TNP Honorable Mention: Misapplied or Damaged Label

Chain of custody is critical to evidence viability, so we maintain and document a specific process for collecting and sealing the absorbent pad before sending it to the lab. This process includes placing the security seal on the small clear specimen bag correctly.

We frequently encounter misapplied labels, where the label is placed on the larger clear transport bag instead of the smaller clear specimen bag, or labels that have been torn, ripped, or reapplied. The chain of custody can’t be proven in these cases, so the lab rejects the sample and returns a no-test result.

What To Do:

Agencies can avoid these label-related TNPs by reviewing our labeling and transport procedures so labels are placed correctly, eliminating the need to remove and reapply the labels.

How to Eliminate No-Tests

So how can trained observers and agencies avoid no-tests? We have a few simple tools that can bring better clarity to sample collection and transport processes, all of which come at no cost to you.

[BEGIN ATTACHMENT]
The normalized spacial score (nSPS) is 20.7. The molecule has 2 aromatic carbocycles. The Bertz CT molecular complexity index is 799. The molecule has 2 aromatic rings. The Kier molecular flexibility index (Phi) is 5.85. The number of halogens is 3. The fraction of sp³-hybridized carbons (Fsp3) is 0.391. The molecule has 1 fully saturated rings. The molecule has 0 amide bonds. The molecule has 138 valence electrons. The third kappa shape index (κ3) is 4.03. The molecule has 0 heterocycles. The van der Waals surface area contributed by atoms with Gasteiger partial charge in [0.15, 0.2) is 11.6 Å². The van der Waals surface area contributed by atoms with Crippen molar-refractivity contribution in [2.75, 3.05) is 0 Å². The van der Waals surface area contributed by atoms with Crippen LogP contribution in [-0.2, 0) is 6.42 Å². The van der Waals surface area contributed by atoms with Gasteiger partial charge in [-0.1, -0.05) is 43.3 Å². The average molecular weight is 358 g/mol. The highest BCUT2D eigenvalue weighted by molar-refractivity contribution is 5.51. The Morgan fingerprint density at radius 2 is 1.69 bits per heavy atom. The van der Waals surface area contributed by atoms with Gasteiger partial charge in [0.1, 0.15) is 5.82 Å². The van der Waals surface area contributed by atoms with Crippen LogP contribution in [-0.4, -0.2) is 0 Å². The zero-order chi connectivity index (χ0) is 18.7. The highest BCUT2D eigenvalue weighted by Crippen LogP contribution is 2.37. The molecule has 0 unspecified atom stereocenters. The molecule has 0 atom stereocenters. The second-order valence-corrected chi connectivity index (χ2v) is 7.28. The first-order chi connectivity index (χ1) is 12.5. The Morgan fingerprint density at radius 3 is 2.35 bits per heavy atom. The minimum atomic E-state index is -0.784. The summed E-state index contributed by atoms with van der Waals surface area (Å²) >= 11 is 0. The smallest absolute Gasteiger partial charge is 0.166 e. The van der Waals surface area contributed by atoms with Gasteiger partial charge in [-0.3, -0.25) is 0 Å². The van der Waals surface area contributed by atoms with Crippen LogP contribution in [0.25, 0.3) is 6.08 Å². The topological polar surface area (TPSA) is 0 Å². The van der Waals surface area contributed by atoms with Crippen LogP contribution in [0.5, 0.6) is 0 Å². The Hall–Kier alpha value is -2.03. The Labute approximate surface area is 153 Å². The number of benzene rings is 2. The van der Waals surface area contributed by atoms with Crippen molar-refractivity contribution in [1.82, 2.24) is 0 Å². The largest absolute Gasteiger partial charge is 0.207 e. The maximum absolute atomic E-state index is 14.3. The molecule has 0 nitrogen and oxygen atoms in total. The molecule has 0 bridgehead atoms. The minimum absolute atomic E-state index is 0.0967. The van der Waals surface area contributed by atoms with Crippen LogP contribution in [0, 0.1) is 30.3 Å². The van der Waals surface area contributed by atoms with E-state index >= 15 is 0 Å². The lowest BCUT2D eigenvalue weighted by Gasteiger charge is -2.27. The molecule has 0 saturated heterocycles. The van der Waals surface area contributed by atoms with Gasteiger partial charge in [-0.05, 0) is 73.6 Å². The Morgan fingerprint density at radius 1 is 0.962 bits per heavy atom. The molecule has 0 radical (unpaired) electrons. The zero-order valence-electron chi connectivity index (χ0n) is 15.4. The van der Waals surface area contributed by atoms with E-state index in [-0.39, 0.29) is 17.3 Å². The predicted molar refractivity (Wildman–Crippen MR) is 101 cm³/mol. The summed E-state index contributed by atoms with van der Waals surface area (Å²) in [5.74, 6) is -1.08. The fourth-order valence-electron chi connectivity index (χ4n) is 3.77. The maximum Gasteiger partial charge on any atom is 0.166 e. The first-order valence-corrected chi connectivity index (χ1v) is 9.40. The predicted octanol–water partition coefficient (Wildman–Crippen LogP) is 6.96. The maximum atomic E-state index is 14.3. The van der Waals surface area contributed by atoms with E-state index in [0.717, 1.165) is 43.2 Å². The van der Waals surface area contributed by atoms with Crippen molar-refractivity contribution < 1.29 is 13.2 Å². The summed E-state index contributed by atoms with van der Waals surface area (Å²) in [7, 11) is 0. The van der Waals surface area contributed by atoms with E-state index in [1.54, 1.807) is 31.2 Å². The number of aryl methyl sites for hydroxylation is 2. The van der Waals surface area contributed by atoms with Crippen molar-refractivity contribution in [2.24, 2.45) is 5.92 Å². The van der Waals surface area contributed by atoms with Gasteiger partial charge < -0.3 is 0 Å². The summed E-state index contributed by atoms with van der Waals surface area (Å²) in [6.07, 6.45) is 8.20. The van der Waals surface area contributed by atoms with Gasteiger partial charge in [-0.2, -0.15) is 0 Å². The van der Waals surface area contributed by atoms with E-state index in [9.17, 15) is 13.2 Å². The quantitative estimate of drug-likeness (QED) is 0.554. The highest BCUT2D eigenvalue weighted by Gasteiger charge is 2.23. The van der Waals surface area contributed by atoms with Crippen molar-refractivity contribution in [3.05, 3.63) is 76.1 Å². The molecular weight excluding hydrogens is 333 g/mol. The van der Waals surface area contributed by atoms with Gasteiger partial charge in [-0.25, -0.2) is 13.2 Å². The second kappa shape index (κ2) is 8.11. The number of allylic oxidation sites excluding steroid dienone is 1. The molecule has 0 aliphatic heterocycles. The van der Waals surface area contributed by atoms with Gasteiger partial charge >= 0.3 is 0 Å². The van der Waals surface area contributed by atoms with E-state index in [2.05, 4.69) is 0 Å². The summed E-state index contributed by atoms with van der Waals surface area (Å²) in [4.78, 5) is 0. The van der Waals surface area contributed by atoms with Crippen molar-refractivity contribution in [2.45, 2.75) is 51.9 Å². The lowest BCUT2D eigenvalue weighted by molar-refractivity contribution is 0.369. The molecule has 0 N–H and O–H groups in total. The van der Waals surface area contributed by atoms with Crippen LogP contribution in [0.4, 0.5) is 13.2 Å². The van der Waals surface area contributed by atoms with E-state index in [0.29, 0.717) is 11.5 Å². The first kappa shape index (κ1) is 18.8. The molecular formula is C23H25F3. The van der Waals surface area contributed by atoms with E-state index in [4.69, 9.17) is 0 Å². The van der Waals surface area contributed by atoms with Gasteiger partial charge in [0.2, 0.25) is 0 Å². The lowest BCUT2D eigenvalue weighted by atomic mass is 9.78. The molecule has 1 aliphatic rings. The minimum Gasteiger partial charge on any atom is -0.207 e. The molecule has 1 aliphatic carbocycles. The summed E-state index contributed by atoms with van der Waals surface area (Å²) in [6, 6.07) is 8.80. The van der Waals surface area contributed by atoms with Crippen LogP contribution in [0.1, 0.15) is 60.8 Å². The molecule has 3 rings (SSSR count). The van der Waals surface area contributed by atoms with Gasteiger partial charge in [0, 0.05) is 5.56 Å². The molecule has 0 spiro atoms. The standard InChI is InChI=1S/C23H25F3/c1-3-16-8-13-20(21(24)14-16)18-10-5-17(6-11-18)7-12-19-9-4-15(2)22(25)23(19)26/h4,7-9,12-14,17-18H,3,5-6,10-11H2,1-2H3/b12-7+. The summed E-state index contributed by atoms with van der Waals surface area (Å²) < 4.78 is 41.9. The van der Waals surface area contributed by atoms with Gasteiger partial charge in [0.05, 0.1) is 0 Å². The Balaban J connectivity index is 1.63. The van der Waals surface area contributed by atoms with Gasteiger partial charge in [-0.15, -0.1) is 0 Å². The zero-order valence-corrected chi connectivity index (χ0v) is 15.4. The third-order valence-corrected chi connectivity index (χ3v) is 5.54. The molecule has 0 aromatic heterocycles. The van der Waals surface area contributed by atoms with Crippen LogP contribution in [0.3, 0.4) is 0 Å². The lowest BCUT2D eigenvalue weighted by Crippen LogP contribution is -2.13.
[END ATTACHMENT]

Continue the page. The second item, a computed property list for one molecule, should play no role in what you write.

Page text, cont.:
Online Training

The PharmChek® online training modules (required to become a certified trained observer) provide a thorough step-by-step review of all our standards for patch application, collection, transport, and testing. We also review the basics of patch construction, storage, and wear time to ensure agencies know everything they need to successfully implement sweat-based drug testing in their programs.

Training Tuesdays

Join Kimberly Henderson nearly every Tuesday for in-depth conversations about the PharmChek® Sweat Patch. These free, live, and interactive sessions offer agencies, case managers, and court officials the opportunity to ask questions, discuss challenges with peers, and receive additional training and support directly from PharmChek® experts. We cover many different topics, including sessions dedicated to sample collection and shipping.

Customer Support

Our experienced support specialists are a phone call or email away, bringing their expertise directly to our customers when they need it most. We’ll answer any questions you have, walk you through challenges, and make sure your trained observers, court officials, and case managers can use the PharmChek® Sweat Patch properly to ensure accurate and reliable results every time.